Frontier Danceland



Frontier Danceland is a local non-profit contemporary dance company founded by Low Mei Yoke and Tan Chong Poh in July 1991. The main focus of the company’s repertoire of original works is on fusing Western dance techniques with Asian aesthetics and culture.1 These are largely influenced by contemporary life in Singapore and social issues facing Singaporeans. Frontier has performed regularly in international dance festivals and toured many countries, including Australia, Cambodia, France, Indonesia, Malaysia, the Philippines, South Korea, Taiwan, Thailand and the United States. Starting out as an amateur group, the company gained professional status in 2011.2

History
Frontier’s co-founder and artistic director Low Mei Yoke only started taking formal dance lessons when she turned 18 and is trained in Chinese dance, ballet, modern jazz and the Martha Graham techniques. Through the years, Low has choreographed a number of well-received works such as Abortion, Crying Earth, Grandmother’s Tale and The First Emperor. She is also the artistic director and choreographer for a number of educational institutions in Singapore.3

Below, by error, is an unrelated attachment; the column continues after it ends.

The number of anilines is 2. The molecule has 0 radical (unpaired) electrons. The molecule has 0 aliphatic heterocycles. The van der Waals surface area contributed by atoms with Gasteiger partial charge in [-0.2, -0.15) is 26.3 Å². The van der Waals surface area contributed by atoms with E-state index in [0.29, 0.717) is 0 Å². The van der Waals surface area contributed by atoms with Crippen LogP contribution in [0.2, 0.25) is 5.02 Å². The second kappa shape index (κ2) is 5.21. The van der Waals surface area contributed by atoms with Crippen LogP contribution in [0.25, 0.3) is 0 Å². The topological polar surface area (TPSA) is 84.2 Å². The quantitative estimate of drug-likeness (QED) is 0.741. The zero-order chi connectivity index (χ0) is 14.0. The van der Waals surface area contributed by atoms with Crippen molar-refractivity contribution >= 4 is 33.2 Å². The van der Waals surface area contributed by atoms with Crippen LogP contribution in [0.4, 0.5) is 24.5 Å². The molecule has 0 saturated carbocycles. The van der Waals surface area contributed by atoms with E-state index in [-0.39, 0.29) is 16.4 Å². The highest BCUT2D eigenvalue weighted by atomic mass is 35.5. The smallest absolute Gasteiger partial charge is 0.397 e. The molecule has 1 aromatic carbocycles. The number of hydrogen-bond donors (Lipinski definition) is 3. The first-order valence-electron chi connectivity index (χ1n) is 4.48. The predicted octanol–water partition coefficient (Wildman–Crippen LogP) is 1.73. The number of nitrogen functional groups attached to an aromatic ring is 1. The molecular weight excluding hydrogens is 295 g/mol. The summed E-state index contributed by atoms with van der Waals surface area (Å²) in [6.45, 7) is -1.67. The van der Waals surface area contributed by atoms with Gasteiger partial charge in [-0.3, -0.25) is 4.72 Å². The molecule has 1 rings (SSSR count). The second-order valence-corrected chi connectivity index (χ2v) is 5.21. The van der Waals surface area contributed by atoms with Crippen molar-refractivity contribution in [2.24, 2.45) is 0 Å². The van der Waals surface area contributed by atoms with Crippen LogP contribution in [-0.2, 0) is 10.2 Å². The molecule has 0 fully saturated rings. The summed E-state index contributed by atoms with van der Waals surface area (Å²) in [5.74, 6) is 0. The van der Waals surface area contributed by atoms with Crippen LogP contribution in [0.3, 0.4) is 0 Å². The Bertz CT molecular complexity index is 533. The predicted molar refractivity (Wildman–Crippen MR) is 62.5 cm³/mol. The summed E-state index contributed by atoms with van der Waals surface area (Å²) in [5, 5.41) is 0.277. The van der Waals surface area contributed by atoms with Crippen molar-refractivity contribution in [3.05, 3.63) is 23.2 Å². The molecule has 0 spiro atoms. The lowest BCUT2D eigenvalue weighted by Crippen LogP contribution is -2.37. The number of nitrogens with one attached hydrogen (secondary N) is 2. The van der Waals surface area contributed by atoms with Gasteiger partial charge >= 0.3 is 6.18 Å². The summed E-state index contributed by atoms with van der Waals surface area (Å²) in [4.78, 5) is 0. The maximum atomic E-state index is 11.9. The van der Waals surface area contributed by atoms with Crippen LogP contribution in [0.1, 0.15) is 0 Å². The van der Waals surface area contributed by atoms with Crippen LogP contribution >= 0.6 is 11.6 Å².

Tan Chong Poh is co-founder and president of Frontier. A professional dancer trained in classical ballet, Tan was a former principal dancer with the National Dance Company and had performed in many of the company's overseas productions. He is also a dance critic and a regular judge for the Malaysian Chinese Festival of Dance. Besides being trained in dance, Tan is also a qualified engineer registered with the Singapore Professional Engineers Board.4

In its early years, Frontier had a roster of between 15 to 50 dancers, from amateurs and students to professional dancers. They trained five times a week under Chua Kah Joo, a former professional dancer with a number of European ballet companies.5

In 1993, the National Arts Council (NAC) contributed S$17,000 towards the production cost of the company’s show at the Festival of Asian Performing Arts. Frontier then received grants of S$3,000 and S$2,000 respectively from the NAC and the Singapore International Foundation to perform at the Jakarta International Cultural Festival in Indonesia in 1994.6 The company also received a one-year grant of S$140,000 from the NAC under its Major Grant Scheme in 20117 and another S$240,000 in 2012.8